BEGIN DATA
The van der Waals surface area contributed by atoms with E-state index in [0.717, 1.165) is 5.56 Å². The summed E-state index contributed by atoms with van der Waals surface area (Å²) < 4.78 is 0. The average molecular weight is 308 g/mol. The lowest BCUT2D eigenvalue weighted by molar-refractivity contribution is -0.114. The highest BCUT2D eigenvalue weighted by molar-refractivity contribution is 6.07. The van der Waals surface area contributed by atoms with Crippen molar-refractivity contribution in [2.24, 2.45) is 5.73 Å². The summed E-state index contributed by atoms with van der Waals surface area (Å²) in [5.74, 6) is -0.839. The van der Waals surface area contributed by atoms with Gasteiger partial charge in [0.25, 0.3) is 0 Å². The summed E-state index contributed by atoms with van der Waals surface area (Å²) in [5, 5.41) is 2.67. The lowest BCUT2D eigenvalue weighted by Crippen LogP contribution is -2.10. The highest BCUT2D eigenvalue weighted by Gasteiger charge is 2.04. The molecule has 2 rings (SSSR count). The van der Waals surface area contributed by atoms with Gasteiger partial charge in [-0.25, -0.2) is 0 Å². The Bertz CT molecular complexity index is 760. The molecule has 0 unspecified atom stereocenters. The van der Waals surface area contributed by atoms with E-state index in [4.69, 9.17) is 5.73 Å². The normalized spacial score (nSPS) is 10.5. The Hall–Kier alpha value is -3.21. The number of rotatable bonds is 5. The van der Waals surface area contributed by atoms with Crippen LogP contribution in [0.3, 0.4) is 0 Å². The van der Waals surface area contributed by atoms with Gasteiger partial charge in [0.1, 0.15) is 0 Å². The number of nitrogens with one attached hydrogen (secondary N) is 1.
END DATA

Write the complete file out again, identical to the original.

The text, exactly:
The van der Waals surface area contributed by atoms with E-state index in [0.717, 1.165) is 5.56 Å². The summed E-state index contributed by atoms with van der Waals surface area (Å²) < 4.78 is 0. The average molecular weight is 308 g/mol. The lowest BCUT2D eigenvalue weighted by molar-refractivity contribution is -0.114. The highest BCUT2D eigenvalue weighted by molar-refractivity contribution is 6.07. The van der Waals surface area contributed by atoms with Crippen molar-refractivity contribution in [2.24, 2.45) is 5.73 Å². The summed E-state index contributed by atoms with van der Waals surface area (Å²) in [5.74, 6) is -0.839. The van der Waals surface area contributed by atoms with Gasteiger partial charge in [0.25, 0.3) is 0 Å². The summed E-state index contributed by atoms with van der Waals surface area (Å²) in [5, 5.41) is 2.67. The lowest BCUT2D eigenvalue weighted by Crippen LogP contribution is -2.10. The highest BCUT2D eigenvalue weighted by Gasteiger charge is 2.04. The molecule has 2 rings (SSSR count). The van der Waals surface area contributed by atoms with Gasteiger partial charge in [-0.25, -0.2) is 0 Å². The Bertz CT molecular complexity index is 760. The molecule has 0 unspecified atom stereocenters. The van der Waals surface area contributed by atoms with E-state index in [4.69, 9.17) is 5.73 Å². The normalized spacial score (nSPS) is 10.5. The Hall–Kier alpha value is -3.21. The number of rotatable bonds is 5. The van der Waals surface area contributed by atoms with Crippen LogP contribution in [0.3, 0.4) is 0 Å². The van der Waals surface area contributed by atoms with Gasteiger partial charge in [0.1, 0.15) is 0 Å². The number of nitrogens with one attached hydrogen (secondary N) is 1.